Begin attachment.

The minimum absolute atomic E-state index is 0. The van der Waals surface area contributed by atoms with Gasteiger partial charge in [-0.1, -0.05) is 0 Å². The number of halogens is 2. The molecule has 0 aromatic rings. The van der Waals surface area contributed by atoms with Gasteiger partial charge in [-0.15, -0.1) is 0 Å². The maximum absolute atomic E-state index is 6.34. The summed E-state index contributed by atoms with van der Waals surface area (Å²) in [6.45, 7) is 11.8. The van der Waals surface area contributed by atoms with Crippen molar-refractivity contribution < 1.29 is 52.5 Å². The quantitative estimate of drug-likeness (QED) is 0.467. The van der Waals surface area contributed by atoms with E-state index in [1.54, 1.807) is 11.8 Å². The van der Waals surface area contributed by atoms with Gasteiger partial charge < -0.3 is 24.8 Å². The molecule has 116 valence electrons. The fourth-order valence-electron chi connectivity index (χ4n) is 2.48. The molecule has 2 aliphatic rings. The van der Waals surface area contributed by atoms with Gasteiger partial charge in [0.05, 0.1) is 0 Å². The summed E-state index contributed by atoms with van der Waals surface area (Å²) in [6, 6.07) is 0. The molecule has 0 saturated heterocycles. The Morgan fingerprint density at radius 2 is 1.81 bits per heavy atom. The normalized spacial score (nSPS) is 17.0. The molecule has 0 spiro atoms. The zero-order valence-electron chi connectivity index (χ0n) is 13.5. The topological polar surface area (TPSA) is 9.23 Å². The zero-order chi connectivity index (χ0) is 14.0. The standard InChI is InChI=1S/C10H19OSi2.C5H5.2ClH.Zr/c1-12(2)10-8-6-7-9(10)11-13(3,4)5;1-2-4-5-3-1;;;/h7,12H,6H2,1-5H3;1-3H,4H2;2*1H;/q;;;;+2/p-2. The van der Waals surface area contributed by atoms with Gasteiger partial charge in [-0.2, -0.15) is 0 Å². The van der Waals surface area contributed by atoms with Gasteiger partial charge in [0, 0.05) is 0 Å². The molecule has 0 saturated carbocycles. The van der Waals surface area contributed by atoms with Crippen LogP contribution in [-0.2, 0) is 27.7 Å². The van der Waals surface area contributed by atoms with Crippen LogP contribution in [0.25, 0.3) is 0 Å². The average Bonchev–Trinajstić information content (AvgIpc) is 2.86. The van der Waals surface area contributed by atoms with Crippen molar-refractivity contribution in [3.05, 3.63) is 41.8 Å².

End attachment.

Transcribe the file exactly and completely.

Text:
The minimum absolute atomic E-state index is 0. The van der Waals surface area contributed by atoms with Gasteiger partial charge in [-0.1, -0.05) is 0 Å². The number of halogens is 2. The molecule has 0 aromatic rings. The van der Waals surface area contributed by atoms with Gasteiger partial charge in [-0.15, -0.1) is 0 Å². The maximum absolute atomic E-state index is 6.34. The summed E-state index contributed by atoms with van der Waals surface area (Å²) in [6.45, 7) is 11.8. The van der Waals surface area contributed by atoms with Crippen molar-refractivity contribution < 1.29 is 52.5 Å². The quantitative estimate of drug-likeness (QED) is 0.467. The van der Waals surface area contributed by atoms with E-state index in [1.54, 1.807) is 11.8 Å². The van der Waals surface area contributed by atoms with Gasteiger partial charge < -0.3 is 24.8 Å². The molecule has 116 valence electrons. The fourth-order valence-electron chi connectivity index (χ4n) is 2.48. The molecule has 2 aliphatic rings. The van der Waals surface area contributed by atoms with Gasteiger partial charge in [0.05, 0.1) is 0 Å². The summed E-state index contributed by atoms with van der Waals surface area (Å²) in [6, 6.07) is 0. The molecule has 0 saturated heterocycles. The Morgan fingerprint density at radius 2 is 1.81 bits per heavy atom. The normalized spacial score (nSPS) is 17.0. The molecule has 0 spiro atoms. The zero-order valence-electron chi connectivity index (χ0n) is 13.5. The topological polar surface area (TPSA) is 9.23 Å². The zero-order chi connectivity index (χ0) is 14.0. The standard InChI is InChI=1S/C10H19OSi2.C5H5.2ClH.Zr/c1-12(2)10-8-6-7-9(10)11-13(3,4)5;1-2-4-5-3-1;;;/h7,12H,6H2,1-5H3;1-3H,4H2;2*1H;/q;;;;+2/p-2. The van der Waals surface area contributed by atoms with Gasteiger partial charge in [-0.2, -0.15) is 0 Å². The van der Waals surface area contributed by atoms with Gasteiger partial charge in [0, 0.05) is 0 Å². The molecule has 0 saturated carbocycles. The van der Waals surface area contributed by atoms with Crippen LogP contribution in [-0.2, 0) is 27.7 Å². The van der Waals surface area contributed by atoms with Crippen LogP contribution in [0.25, 0.3) is 0 Å². The average Bonchev–Trinajstić information content (AvgIpc) is 2.86. The van der Waals surface area contributed by atoms with Crippen molar-refractivity contribution in [3.05, 3.63) is 41.8 Å².